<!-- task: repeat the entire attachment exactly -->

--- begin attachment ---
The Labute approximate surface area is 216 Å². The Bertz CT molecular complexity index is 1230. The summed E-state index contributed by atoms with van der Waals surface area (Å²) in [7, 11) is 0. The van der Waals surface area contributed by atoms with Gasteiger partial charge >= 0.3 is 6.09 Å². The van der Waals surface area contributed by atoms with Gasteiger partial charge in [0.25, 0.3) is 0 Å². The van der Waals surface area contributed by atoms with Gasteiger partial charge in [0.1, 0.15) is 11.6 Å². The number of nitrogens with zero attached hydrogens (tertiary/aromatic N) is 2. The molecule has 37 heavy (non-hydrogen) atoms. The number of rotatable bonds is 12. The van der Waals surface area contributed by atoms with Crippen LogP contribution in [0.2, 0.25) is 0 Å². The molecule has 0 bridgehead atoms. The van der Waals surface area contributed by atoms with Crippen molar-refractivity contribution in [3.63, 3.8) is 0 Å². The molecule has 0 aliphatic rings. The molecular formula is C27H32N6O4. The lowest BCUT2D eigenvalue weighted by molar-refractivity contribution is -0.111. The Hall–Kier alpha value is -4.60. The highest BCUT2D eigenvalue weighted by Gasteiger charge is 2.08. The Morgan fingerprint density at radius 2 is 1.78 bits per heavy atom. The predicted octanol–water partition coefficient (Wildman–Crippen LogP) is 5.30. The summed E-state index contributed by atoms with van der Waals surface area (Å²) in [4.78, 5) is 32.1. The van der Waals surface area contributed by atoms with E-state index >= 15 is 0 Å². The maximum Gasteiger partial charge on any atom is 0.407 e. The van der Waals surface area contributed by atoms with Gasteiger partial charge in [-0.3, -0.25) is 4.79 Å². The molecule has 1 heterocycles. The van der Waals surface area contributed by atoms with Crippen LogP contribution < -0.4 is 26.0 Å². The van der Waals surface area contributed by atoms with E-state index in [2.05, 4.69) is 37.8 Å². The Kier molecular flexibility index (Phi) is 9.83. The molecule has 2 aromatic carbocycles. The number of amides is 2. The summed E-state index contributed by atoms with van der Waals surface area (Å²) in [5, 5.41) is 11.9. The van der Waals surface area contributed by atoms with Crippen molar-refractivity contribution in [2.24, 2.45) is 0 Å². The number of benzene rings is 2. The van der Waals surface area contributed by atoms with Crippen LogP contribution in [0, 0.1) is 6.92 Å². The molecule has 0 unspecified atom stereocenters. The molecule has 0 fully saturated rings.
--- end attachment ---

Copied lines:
The Labute approximate surface area is 216 Å². The Bertz CT molecular complexity index is 1230. The summed E-state index contributed by atoms with van der Waals surface area (Å²) in [7, 11) is 0. The van der Waals surface area contributed by atoms with Gasteiger partial charge >= 0.3 is 6.09 Å². The van der Waals surface area contributed by atoms with Gasteiger partial charge in [0.25, 0.3) is 0 Å². The van der Waals surface area contributed by atoms with Gasteiger partial charge in [0.1, 0.15) is 11.6 Å². The number of nitrogens with zero attached hydrogens (tertiary/aromatic N) is 2. The molecule has 37 heavy (non-hydrogen) atoms. The number of rotatable bonds is 12. The van der Waals surface area contributed by atoms with Crippen LogP contribution in [0.2, 0.25) is 0 Å². The molecule has 0 bridgehead atoms. The van der Waals surface area contributed by atoms with Crippen molar-refractivity contribution in [3.63, 3.8) is 0 Å². The molecule has 0 aliphatic rings. The molecular formula is C27H32N6O4. The lowest BCUT2D eigenvalue weighted by molar-refractivity contribution is -0.111. The Hall–Kier alpha value is -4.60. The highest BCUT2D eigenvalue weighted by Gasteiger charge is 2.08. The Morgan fingerprint density at radius 2 is 1.78 bits per heavy atom. The predicted octanol–water partition coefficient (Wildman–Crippen LogP) is 5.30. The summed E-state index contributed by atoms with van der Waals surface area (Å²) in [4.78, 5) is 32.1. The van der Waals surface area contributed by atoms with E-state index >= 15 is 0 Å². The maximum Gasteiger partial charge on any atom is 0.407 e. The van der Waals surface area contributed by atoms with Gasteiger partial charge in [-0.3, -0.25) is 4.79 Å². The molecule has 1 heterocycles. The van der Waals surface area contributed by atoms with Crippen LogP contribution < -0.4 is 26.0 Å². The van der Waals surface area contributed by atoms with E-state index in [2.05, 4.69) is 37.8 Å². The Kier molecular flexibility index (Phi) is 9.83. The molecule has 2 aromatic carbocycles. The number of amides is 2. The summed E-state index contributed by atoms with van der Waals surface area (Å²) in [5, 5.41) is 11.9. The van der Waals surface area contributed by atoms with Crippen molar-refractivity contribution in [2.24, 2.45) is 0 Å². The number of benzene rings is 2. The van der Waals surface area contributed by atoms with Crippen LogP contribution in [0, 0.1) is 6.92 Å². The molecule has 0 unspecified atom stereocenters. The molecule has 0 fully saturated rings.